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The prospect of a transatlantic travel bubble between the U.S. and the UK has many travel industry leaders hopeful the summer season can be salvaged. But how a travel corridor may work and what proof of vaccinations will be required are details that have yet to be hammered out.

The prospect of a UK-U.S. travel corridor opening this summer just in time for the peak travel season has fueled even more optimism from travel leaders eager to avoid a second lost summer.

No firm plans have been revealed for a restriction-free travel corridor between the two countries, but U.S. airline executives say talks with the UK government have been productive. A corridor could open as early as June or July.

When that happens, United Airlines CEO Scott Kirby said “I think you’re going to have a hard time finding a hotel room in the UK, because there’s going to be so many people wanting to go.”

Separately, European Commission President Ursula van der Leyen said Sunday that the European Union would allow U.S. travelers who have been vaccinated with an approved shot to enter the EU unconditionally, although she did not offer a timeline for when that may occur.

United reported that searches for flights to Europe rose 19 percent in the last week as travelers reacted to the UK and European news.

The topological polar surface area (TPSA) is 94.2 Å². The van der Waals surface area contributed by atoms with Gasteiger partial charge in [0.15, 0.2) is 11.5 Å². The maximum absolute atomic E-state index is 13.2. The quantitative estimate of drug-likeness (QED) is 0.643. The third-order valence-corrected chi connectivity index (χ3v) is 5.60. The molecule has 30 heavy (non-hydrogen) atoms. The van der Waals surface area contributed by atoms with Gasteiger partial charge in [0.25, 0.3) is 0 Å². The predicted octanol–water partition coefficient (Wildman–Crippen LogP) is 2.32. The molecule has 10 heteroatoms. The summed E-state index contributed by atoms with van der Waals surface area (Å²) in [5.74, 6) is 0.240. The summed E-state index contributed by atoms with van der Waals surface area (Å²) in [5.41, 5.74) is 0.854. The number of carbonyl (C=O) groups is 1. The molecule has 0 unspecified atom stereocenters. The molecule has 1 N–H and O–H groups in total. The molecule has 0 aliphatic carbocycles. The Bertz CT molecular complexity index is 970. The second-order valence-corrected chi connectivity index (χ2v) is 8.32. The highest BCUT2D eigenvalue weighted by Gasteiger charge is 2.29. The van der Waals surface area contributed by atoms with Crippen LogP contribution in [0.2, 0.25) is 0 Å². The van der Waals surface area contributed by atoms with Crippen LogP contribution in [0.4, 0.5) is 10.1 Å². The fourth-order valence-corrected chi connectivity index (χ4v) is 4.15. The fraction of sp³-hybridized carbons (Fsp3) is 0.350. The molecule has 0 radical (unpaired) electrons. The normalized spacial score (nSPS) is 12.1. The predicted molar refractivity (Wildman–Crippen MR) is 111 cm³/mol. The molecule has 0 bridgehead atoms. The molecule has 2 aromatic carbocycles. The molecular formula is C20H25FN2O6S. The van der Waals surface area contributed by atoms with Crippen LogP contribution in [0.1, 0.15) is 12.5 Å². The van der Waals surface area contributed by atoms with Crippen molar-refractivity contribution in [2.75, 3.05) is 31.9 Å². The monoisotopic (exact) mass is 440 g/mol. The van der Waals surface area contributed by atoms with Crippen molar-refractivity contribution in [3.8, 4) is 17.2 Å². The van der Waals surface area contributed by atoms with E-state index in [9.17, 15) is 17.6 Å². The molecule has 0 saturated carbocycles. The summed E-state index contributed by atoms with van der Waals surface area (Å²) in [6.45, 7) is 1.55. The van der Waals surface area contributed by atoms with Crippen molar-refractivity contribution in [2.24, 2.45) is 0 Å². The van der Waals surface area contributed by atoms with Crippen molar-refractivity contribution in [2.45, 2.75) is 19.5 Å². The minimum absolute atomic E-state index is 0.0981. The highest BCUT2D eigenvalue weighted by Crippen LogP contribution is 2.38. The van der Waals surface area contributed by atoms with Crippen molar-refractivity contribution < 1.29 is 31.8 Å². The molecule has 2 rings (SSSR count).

The UK has banned most international travel until May 17 in an attempt to contain Covid-19 while the country progresses with its vaccine effort. For when travel is once again permitted, the government has proposed a “traffic light” system, which would rank countries as “green, amber, or red” based on how they have controlled the disease and how widespread vaccinations are. At an online airline industry conference last week, European airline CEOs were positive about the plan, saying that it would provide greater clarity and make it easier to plan schedules.

Green, amber and red categories will be used to classify, respectively, which destinations will be exempt from any quarantines on arrival in the UK and which will face the strictest 10-day government-managed quarantine hotel stays, among other requirements. For now, whether the U.S. will receive the “green light” from the UK remains to be seen.

According to Visit Britain, the first iteration of the traffic light lists will be shared at the beginning of May, when the UK government is also expected to confirm if international travel can re-start on May 17.